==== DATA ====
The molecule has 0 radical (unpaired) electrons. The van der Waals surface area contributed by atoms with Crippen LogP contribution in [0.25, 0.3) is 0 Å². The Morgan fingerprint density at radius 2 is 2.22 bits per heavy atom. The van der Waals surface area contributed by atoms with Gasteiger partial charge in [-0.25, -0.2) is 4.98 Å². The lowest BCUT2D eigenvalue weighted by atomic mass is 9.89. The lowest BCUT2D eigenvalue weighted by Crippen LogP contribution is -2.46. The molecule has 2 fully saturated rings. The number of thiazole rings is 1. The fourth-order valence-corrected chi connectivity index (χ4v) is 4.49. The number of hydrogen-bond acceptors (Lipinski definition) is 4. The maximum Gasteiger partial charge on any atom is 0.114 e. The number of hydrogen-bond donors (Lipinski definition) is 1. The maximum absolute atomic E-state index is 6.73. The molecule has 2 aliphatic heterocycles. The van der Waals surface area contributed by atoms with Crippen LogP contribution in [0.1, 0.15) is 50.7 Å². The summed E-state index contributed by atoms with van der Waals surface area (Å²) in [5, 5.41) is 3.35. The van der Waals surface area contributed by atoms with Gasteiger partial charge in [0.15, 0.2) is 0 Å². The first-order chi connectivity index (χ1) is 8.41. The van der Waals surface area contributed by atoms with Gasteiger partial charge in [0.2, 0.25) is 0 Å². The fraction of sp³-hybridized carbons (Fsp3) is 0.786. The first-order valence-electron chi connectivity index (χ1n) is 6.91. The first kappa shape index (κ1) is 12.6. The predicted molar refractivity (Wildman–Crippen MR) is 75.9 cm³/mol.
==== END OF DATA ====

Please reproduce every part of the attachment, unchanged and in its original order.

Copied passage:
The molecule has 0 radical (unpaired) electrons. The van der Waals surface area contributed by atoms with Crippen LogP contribution in [0.25, 0.3) is 0 Å². The Morgan fingerprint density at radius 2 is 2.22 bits per heavy atom. The van der Waals surface area contributed by atoms with Gasteiger partial charge in [-0.25, -0.2) is 4.98 Å². The lowest BCUT2D eigenvalue weighted by atomic mass is 9.89. The lowest BCUT2D eigenvalue weighted by Crippen LogP contribution is -2.46. The molecule has 2 fully saturated rings. The number of thiazole rings is 1. The fourth-order valence-corrected chi connectivity index (χ4v) is 4.49. The number of hydrogen-bond acceptors (Lipinski definition) is 4. The maximum Gasteiger partial charge on any atom is 0.114 e. The number of hydrogen-bond donors (Lipinski definition) is 1. The maximum absolute atomic E-state index is 6.73. The molecule has 2 aliphatic heterocycles. The van der Waals surface area contributed by atoms with Crippen LogP contribution in [0.1, 0.15) is 50.7 Å². The summed E-state index contributed by atoms with van der Waals surface area (Å²) in [5, 5.41) is 3.35. The van der Waals surface area contributed by atoms with Gasteiger partial charge in [0.15, 0.2) is 0 Å². The first-order chi connectivity index (χ1) is 8.41. The van der Waals surface area contributed by atoms with Gasteiger partial charge in [0.2, 0.25) is 0 Å². The fraction of sp³-hybridized carbons (Fsp3) is 0.786. The first-order valence-electron chi connectivity index (χ1n) is 6.91. The first kappa shape index (κ1) is 12.6. The predicted molar refractivity (Wildman–Crippen MR) is 75.9 cm³/mol.